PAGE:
There are notable exceptions. One is a wind farm led by Just Energy in the Eastern Cape, which has taken a bottom-up approach to project development and integrated broad-based economic empowerment into the business model. The incremental project by project approach has succeeded on its own terms, with national benefits noted below, but runs counter to the stated intent of localisation.
Using renewable energy is consistently much more labour-intensive than using concentrated energy sources (fossils and nuclear). But where the employment opportunities are created depends on the scale of commitment to the deployment of a technology within a particular country. Developing local manufacturing industries that supply the renewable energy inputs such as turbines, blades, solar panels etc. requires some assurance of strong and sustained local demand (as well as availability of appropriate skills etc.). Only government can provide this, but it has consistently avoided doing so, favouring lip-service over reliable instruments such as appropriate trade policies, subsidies to start ups etc.
In the brief period that substantial renewable energy power supply has been available it has been a boon to the economy, generating net financial benefits from year one, in stark contrast to nuclear power. Financing nuclear is premised on very long plant life. The very high up-front capital costs mean net financial benefits are only expected to accrue after some 20 years. That is about one-third of the way into a 60 year operational lifespan. A study by the Council for Scientific and Industrial Research (CSIR) calculated the net financial benefits during 2014 of electricity generated by 1 600 MW of wind and solar PV; it came to R800 million. This is after R4.5 billion had been paid to the Independent Power Producers. This includes a valuation of the benefits of avoiding black-outs.
CSIR conducted a second assessment of economic benefits over the first six months of 2015. It showed that the operation of 1,000 MW of PV capacity delivered net fuel cost saving of R411 million (after paying for the electricity supplied).
Over the same six months, wind power delivered net savings of R389 million. In six months, 1,800 MW of wind and solar PV energy provided about 2% of total supply. It replaced 500 GWh of coal-fired generation and 1,500 GWh of diesel-fired ‘peaking plant’ supply. Eskom saved R800 million.
Under the REIPPPP, renewables deployment has been much quicker than anticipated in the official electricity plan. Yet, despite the international accolades received for its RE programme, the government has not considered updating its renewables policy, or developing objectives and strategy to support localisation. There has similarly been no programmatic approach to broad-based participation in renewable projects, as was once contemplated under the renewable energy initiative, ‘Working for Energy’. In September this year, the Minister of Energy declared that gas is the ‘immediate focus’ for government: for direct use in industry as well as electricity supply. She has promised publication of the long overdue Gas Utilisation Master Plan (GUMP), even as the nuclear procurement debacle lumbers on with a resolutely cultivated sense of inevitability.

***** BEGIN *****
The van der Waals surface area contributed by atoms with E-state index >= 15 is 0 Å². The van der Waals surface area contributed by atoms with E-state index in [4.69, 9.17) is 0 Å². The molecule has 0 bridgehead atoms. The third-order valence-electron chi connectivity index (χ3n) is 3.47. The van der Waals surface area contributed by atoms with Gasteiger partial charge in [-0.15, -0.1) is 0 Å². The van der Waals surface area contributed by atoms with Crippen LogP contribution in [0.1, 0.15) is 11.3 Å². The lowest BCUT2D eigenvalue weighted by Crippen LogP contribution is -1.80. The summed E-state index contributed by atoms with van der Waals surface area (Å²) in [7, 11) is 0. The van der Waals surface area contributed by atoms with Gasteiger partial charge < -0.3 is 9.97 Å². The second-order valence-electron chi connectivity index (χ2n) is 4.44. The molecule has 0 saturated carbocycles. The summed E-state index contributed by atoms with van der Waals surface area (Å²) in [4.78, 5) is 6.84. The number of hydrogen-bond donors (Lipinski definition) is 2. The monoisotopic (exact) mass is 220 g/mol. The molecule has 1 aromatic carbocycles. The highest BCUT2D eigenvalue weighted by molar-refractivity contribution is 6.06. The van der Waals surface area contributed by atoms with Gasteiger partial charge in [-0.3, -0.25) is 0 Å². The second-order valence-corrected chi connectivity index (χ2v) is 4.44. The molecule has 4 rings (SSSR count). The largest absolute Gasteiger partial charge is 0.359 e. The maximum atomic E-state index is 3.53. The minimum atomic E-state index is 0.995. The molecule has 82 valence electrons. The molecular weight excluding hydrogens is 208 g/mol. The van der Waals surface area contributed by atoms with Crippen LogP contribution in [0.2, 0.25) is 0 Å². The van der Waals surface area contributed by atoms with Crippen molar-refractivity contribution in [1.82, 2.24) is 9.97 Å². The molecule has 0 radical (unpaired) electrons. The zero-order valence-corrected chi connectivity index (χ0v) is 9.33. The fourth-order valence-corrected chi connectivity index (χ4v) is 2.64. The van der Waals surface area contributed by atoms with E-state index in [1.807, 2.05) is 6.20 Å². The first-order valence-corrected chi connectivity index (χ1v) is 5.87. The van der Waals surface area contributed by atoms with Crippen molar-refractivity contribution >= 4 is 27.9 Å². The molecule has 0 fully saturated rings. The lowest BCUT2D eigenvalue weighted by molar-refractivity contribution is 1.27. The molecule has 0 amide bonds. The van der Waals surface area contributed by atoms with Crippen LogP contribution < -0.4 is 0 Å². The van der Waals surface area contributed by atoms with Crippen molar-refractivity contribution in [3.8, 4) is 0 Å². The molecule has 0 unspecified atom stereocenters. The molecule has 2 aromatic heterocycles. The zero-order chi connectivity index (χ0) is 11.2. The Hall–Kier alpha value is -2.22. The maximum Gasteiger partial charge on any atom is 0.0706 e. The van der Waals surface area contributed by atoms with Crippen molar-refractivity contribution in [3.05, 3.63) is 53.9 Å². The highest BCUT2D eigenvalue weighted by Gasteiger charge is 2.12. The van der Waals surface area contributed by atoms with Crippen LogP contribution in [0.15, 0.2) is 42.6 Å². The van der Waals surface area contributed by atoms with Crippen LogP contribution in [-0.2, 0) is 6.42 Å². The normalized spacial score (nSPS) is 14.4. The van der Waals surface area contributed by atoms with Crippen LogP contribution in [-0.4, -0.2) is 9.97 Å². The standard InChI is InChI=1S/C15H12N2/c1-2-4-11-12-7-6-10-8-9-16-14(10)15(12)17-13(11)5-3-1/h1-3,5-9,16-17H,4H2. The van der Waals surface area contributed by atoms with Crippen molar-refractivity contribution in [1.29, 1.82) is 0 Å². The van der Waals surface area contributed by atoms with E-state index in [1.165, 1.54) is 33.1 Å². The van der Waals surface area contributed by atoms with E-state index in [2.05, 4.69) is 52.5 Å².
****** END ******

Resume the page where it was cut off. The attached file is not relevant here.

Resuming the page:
A new briefing paper by the AIDC, ‘Opportunities for Renewable Energy in South Africa’, ends with a number of civil society demands. They include a demand for a coherent and ambitious state-driven programme to develop manufacturing capacity in a range of solar technologies. This should be linked to a target of 40% of electricity supply to be from renewables by 2030. This target allows for the time required to develop local industries to supply most of the infrastructure. It is also consistent with reaching 100% electricity from renewables by 2050.
It also demands a dedicated energy access programme for socialisation of small-scale roof-top PV for low-income households. Socialisation here has two dimensions, avoiding commodification of energy services and developing collective social understanding of and participation in energy supply and demand management ñ it includes meaningful public participation in energy supply and management. The civil society position includes recommending a feed-in tariff scheme specifically designed to benefit the poor and be implemented through local government.
Renewable energy is the essential foundation of sustainable societies and the quicker we get there the better it will be for the vast majority of humanity. But how we get there is also important. Instruments to level the playing field should not just facilitate capture of the best resources by corporate interests. It will be a massive challenge for local government to catch up with energy services as an active responsibility, as well as a potentially positive partnership with people. Municipalities are required to produce local integrated Development Plans. But these are often no more than a bureaucratic formality. It will take concerted popular mobilisation to ensure that they provide a platform for such engagement, enabling people to access the power of renewable energy.
Richard Worthington is an independent expert on climate and energy.